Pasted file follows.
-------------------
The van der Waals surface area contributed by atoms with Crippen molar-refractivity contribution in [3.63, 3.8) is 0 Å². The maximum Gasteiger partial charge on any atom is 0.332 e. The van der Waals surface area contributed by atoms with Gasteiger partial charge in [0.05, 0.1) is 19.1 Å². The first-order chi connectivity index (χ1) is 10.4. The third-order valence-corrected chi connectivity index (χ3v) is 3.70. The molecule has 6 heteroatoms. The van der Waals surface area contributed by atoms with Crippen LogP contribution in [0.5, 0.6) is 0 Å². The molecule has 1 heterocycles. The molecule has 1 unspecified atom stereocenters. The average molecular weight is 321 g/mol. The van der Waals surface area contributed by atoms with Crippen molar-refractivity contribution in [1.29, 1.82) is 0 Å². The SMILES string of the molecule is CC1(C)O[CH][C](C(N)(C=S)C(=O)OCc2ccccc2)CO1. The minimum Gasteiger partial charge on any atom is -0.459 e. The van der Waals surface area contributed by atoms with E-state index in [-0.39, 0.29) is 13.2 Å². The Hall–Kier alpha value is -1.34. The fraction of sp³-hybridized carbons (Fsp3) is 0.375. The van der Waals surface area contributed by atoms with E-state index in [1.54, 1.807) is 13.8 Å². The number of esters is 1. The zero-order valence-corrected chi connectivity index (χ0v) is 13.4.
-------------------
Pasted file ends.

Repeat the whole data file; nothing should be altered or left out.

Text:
The van der Waals surface area contributed by atoms with Crippen molar-refractivity contribution in [3.63, 3.8) is 0 Å². The maximum Gasteiger partial charge on any atom is 0.332 e. The van der Waals surface area contributed by atoms with Gasteiger partial charge in [0.05, 0.1) is 19.1 Å². The first-order chi connectivity index (χ1) is 10.4. The third-order valence-corrected chi connectivity index (χ3v) is 3.70. The molecule has 6 heteroatoms. The van der Waals surface area contributed by atoms with Crippen LogP contribution in [0.5, 0.6) is 0 Å². The molecule has 1 heterocycles. The molecule has 1 unspecified atom stereocenters. The average molecular weight is 321 g/mol. The van der Waals surface area contributed by atoms with Crippen molar-refractivity contribution in [1.29, 1.82) is 0 Å². The SMILES string of the molecule is CC1(C)O[CH][C](C(N)(C=S)C(=O)OCc2ccccc2)CO1. The minimum Gasteiger partial charge on any atom is -0.459 e. The van der Waals surface area contributed by atoms with E-state index in [-0.39, 0.29) is 13.2 Å². The Hall–Kier alpha value is -1.34. The fraction of sp³-hybridized carbons (Fsp3) is 0.375. The van der Waals surface area contributed by atoms with E-state index in [1.54, 1.807) is 13.8 Å². The number of esters is 1. The zero-order valence-corrected chi connectivity index (χ0v) is 13.4.